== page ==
…someone who remembers.

On the simplest level, someone who remembers his lines, his cues, his moves, his notes, to do up his fly-buttons, to tie his shoelaces, to carry his props, to enter, to exit. Simple things, complex things. An actor is someone who remembers.

On another level, an actor is someone who remembers what it felt like to be spurned, to be proud, to be angry, to be tender – – – all of the manifestations of emotion he experienced as a child, as an adolescent, in early manhood and maturity. An actor remembers the “feel” of all the feelings he ever felt or sensed in others. He remembers what happened to other people through all periods of recorded time – through what he has read and what he has been taught. In tracing the lineaments of his own sensibility, he has the key to understanding everyone else.

On a deeper level, an actor is someone who remembers the primordial impulses that inhabited his body before he was “civilised” and “educated”. He remembers what it feels like to experience intense hunger and profound thirst, irrational loathing and sublime contentment. He recalls the earliest sensations of light and heat, the invasion of internal forces and the comings of celestial light. He remembers the anguish of disapproval and the comforting security of guardians.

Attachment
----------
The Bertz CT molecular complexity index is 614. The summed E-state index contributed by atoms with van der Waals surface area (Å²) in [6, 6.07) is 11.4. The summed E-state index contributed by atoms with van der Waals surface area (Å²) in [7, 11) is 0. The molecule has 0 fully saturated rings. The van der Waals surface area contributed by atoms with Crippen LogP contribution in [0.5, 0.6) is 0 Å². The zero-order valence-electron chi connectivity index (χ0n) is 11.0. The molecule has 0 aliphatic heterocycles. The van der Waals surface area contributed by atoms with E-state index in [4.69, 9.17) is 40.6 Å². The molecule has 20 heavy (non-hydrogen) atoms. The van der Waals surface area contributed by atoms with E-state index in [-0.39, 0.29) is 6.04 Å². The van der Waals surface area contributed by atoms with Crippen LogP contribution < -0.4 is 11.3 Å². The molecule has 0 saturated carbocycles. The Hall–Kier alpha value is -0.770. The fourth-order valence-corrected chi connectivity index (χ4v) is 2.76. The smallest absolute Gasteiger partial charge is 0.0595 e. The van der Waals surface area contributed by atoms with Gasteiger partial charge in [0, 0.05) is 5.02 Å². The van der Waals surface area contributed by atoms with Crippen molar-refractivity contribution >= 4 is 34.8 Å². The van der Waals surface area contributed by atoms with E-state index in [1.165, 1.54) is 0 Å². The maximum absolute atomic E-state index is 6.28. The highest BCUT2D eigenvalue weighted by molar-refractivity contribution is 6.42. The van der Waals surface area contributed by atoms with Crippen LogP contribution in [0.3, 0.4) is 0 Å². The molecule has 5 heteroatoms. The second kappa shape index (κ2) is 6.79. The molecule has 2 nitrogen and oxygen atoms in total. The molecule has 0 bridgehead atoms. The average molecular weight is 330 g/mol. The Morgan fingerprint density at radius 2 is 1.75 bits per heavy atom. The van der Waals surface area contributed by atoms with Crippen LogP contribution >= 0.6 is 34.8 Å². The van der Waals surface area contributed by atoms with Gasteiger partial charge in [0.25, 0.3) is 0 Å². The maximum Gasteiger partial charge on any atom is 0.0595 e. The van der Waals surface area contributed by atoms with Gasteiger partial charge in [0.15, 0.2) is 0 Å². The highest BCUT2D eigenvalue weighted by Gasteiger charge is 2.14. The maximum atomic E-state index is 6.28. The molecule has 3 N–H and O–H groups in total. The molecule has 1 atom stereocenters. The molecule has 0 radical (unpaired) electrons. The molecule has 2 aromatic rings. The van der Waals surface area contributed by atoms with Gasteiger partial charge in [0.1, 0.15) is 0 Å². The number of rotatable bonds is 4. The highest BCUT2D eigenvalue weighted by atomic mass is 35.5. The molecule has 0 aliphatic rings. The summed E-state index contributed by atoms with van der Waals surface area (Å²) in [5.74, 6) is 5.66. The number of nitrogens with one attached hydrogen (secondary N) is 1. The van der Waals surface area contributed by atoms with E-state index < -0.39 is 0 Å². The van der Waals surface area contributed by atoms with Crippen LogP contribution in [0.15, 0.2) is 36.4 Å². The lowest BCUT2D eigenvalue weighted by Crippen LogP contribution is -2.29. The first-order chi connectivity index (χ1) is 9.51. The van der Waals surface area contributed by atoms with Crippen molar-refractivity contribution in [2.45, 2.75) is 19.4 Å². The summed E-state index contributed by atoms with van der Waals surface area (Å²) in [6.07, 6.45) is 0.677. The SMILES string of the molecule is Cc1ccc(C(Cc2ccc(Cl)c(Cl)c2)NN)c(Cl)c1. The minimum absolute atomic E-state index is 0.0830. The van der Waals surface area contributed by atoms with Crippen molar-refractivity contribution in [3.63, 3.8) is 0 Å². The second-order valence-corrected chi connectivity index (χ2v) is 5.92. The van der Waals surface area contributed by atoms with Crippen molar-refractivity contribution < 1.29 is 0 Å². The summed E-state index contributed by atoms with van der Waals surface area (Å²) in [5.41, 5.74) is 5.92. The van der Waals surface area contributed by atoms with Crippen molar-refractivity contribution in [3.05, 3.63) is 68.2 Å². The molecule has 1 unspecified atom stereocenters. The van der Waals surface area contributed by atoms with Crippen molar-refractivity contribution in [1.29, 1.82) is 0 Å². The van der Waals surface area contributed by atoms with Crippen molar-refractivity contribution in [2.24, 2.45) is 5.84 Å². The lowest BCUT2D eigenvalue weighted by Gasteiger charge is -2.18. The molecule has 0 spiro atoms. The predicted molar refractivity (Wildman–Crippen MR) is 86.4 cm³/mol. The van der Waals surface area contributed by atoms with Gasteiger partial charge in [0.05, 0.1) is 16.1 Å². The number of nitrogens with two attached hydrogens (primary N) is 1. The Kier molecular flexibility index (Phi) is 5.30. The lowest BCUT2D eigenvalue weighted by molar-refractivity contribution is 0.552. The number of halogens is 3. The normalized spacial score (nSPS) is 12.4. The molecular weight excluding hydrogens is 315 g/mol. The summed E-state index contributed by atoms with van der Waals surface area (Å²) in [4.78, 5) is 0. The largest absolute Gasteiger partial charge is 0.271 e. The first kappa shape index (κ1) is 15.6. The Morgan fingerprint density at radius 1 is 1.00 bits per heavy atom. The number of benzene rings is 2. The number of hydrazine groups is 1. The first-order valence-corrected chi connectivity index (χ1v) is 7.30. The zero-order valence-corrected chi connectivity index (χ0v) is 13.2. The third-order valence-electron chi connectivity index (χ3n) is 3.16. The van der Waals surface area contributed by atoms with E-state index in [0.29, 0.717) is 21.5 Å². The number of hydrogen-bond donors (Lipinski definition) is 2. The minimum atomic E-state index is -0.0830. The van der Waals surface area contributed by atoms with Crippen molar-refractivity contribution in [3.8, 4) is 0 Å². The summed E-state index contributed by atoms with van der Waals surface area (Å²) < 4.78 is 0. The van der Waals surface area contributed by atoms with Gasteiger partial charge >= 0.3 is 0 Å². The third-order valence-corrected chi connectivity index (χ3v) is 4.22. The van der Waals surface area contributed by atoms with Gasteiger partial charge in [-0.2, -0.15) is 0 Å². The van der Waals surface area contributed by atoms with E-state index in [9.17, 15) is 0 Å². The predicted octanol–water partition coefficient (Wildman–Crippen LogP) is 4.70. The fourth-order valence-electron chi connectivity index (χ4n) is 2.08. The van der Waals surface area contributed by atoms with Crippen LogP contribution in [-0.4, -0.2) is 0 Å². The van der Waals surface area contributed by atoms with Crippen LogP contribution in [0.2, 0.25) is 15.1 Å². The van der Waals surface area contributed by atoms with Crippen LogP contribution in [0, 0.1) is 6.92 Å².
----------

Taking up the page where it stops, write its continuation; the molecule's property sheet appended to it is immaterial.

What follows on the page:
He remembers vividly (not necessarily articulately) what it feels like to be isolated, to be partnered, to be set adrift, to be reclaimed. He remembers the miasmic stretch of time before becoming aware of the details of his own identity. He remembers the world before it became his world. And himself before he became his self.

To be without memory and to be an actor is inconceivable. An actor is someone who remembers.

— This was just sent to me from a dear friend currently studying in London. I agree whole heartedly.